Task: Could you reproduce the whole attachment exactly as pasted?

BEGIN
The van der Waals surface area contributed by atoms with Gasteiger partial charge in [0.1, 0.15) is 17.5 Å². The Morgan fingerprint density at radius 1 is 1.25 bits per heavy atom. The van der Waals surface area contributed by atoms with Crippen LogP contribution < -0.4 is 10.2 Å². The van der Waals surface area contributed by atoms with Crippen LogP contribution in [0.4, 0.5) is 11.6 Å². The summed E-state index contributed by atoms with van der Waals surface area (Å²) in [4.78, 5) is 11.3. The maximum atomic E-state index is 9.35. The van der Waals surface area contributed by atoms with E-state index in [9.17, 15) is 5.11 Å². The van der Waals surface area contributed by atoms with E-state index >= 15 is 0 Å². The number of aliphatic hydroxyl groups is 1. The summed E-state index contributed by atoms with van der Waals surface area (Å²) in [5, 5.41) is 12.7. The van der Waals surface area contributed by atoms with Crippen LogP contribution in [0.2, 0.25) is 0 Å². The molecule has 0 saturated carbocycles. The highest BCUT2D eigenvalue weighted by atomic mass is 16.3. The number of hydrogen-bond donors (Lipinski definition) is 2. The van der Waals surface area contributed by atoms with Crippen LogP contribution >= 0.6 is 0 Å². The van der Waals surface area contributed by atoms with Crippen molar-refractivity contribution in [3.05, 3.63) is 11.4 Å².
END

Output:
The van der Waals surface area contributed by atoms with Gasteiger partial charge in [0.1, 0.15) is 17.5 Å². The Morgan fingerprint density at radius 1 is 1.25 bits per heavy atom. The van der Waals surface area contributed by atoms with Crippen LogP contribution < -0.4 is 10.2 Å². The van der Waals surface area contributed by atoms with Crippen LogP contribution in [0.4, 0.5) is 11.6 Å². The summed E-state index contributed by atoms with van der Waals surface area (Å²) in [4.78, 5) is 11.3. The maximum atomic E-state index is 9.35. The van der Waals surface area contributed by atoms with E-state index in [9.17, 15) is 5.11 Å². The van der Waals surface area contributed by atoms with E-state index >= 15 is 0 Å². The number of aliphatic hydroxyl groups is 1. The summed E-state index contributed by atoms with van der Waals surface area (Å²) in [5, 5.41) is 12.7. The van der Waals surface area contributed by atoms with Crippen LogP contribution in [0.2, 0.25) is 0 Å². The molecule has 0 saturated carbocycles. The highest BCUT2D eigenvalue weighted by atomic mass is 16.3. The number of hydrogen-bond donors (Lipinski definition) is 2. The van der Waals surface area contributed by atoms with Crippen LogP contribution >= 0.6 is 0 Å². The van der Waals surface area contributed by atoms with Crippen molar-refractivity contribution in [3.05, 3.63) is 11.4 Å².